Try reseating the memory and see if that helps. Otherwise, a repair is going to be expensive.
[/quote]
Tried reseating the memory, hasn't worked. Still dead. The power button I have replaced before which goes to connect to the mobo via a ribbon cable, but this time I know it isn't that. Not sure if the power connector is different from this, though.
[quote name='warwagon' timestamp='1360693380' post='595517372']
Just make sure you unplug the power adapter with the battery out and then hit the power button a few times. Then reconnect the power adapter and try it.
[/quote]
Yup, that's the first thing I did but it wasn't having any of it.
[quote name='Aergan' timestamp='1360693396' post='595517374']
If your Dell power brick has an LED:[list=1]
[*]Unplug it from the mains and the laptop
[*]Wait for the LED to go out
[*]Plug the brick back into the mains
[*]Keep an eye on the LED -> plug it into the laptop
[/list]
If the LED goes out straight away, you have a short of some kind or a loose PSU connector and will need to get it repaired.
If the LED stays on, but refuses to power on when you press the power button, it might be in "fail safe" mode believing there to be a power issue and has switched itself off to protect itself. Leave it unplugged without the battery and press power to use up any residual charge. Give this a few mins then try with just the PSU plugged in.

Either way, either leave a faulty battery disconnected or replace it as it's dangerous and could cause some serious damage.
[/quote]
The brick that came with the laptop didn't have a brick but I do have another one lying around from another laptop with an LED, but this stayed on when I plugged it in. I've done what you have suggested but still won't respond to anything :(
[quote name='Astra.Xtreme' timestamp='1360694902' post='595517424']
This is what my initial thought was. Try jiggling or pushing down the power connector when connected to the laptop and see if it will power up.
I've seen it happen a couple times and was able to solder it back on, but it's not the easiest task in the world.
[/quote]
Yeah, it doesn't want to turn on.

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[quote name='Livin in a box' timestamp='1360695628' post='595517464']

[/quote]

time for a new laptop

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I would open it up and make sure the power connector is still connected to the board, it could be that you have a small separate power board not part of the main motherboard you could replace from ebay or something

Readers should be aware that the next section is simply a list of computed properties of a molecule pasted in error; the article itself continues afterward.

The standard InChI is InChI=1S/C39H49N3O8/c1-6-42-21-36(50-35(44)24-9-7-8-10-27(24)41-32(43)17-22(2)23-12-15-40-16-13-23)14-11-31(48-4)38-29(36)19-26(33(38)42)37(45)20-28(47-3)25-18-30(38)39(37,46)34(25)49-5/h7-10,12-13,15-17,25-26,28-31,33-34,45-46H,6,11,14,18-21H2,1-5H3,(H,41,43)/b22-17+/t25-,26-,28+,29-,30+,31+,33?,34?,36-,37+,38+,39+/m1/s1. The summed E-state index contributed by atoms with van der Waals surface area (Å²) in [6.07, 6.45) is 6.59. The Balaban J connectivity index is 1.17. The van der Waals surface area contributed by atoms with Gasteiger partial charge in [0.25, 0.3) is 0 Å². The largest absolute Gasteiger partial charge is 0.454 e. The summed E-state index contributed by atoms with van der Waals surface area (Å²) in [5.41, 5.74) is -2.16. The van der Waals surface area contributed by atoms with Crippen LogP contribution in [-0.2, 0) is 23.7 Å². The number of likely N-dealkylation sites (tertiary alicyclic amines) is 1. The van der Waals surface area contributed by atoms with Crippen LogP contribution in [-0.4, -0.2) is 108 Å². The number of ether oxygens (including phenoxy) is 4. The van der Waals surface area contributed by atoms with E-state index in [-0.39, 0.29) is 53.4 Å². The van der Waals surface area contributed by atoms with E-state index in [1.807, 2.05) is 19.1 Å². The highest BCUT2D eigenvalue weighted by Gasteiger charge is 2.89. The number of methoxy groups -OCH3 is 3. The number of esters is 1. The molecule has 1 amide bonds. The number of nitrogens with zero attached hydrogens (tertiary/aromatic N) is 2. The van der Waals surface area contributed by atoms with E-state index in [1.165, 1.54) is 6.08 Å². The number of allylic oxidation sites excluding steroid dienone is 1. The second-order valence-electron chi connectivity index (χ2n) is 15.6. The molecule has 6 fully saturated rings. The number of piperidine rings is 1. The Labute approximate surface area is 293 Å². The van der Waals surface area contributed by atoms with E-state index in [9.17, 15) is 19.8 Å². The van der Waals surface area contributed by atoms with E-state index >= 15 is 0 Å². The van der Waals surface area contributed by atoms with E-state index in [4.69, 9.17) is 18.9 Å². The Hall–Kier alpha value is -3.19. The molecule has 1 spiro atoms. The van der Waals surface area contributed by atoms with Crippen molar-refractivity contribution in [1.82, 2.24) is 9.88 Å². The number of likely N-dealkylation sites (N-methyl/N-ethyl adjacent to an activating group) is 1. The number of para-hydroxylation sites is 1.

Otherwise, as above, build a coffin

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If its a 3 year hardware, is like 66 years for a notebook :) Not sure where I read that - but like dogs computers years are lots more then just human years..

Battery didn't work anyway - kind of useless as a laptop like that.

I would prob save your time and effort and just get something new. For what its prob used for something very cheap would prob do just fine.. My wife uses her laptop for email, doing jigsaw puzzles and other games while watching tv, email, light browsing, paying the bills, etc. Something in the $300 dollar range here in the US would be more than is needed for such use.

She doesn't need 16gig of ram, she doesn't need latest and greatest 6 core, she needs like no hdd space, etc. If this is what yours is used for - than I would just take any money and time that you would put into fixing this one even if you knew what it was and just put that towards something current.

If my wifes laptop died right now, I would think it could be replaced with a $200 chromebook to be honest. You might want to look into one of those.

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I just talked to my brother and he's just told me that the charging light on the laptop was flashing orange after the screen went off - which happens when the battery has run out and Windows puts itself in sleep mode. At the time, the power supply was plugged in and turned on. Because I've tried another PSU on this laptop which also hasn't worked, does that mean that there's something wrong with the power supply connector inside the laptop?

EDIT: Though my other Dell laptop isn't getting powered from my PSU lead...ugh.

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Hello,

In addition to the primary battery, notebook computers also have an internal backup battery that provides a trickle of current to the CMOS RAM, which is where the settings for the computer's BIOS firmware are stored, as well as the powering the computer's real-time clock. Most computers these days use a +3.0 Volt DC [url=https://en.wikipedia.org/wiki/CR2032_battery]CR-2032[/url] type battery for this that goes into a slot right on the motherboard, although some laptops may have a tiny wiring harness on theirs in order to move the battery to a more easily accessible location. These batteries used to last for quite some time (five, six, even seven years) due to trace amounts of mercury being added to stabilize the voltage, however, with the introduction of mercury-free batteries several years ago, they are more susceptible to voltage drops earlier on in their life (three years or so), and I have seen systems that would not work with a battery showing +2.975 VDC on a voltmeter.

In any case, I would suggest checking the hardware manual for your Dell Studio 1664 notebook computer to locate where this battery is, check it to see how much voltage it is putting out, and replace it if below +3.0 VDC. They typically cost no more the $3-4 USD and can be purchased wherever batteries are sold (grocer, drugstore, camera store, electronics, big box retailer and so forth) and can be replaced in under ten minutes, with just a small (00 size) Phillips screw driver being used to open the notebook. If the hardware manual says a battery with a wiring harness is needed, go ahead and order that off the Internet.

One a new CMOS/RTC battery is installed, you can try powering up the system on AC power without the primary battery being attached, and see if you can then get into the system. If it boots up, the next step is to replace the primary battery with a genuine one from Dell.

Regards,

Aryeh Goretsky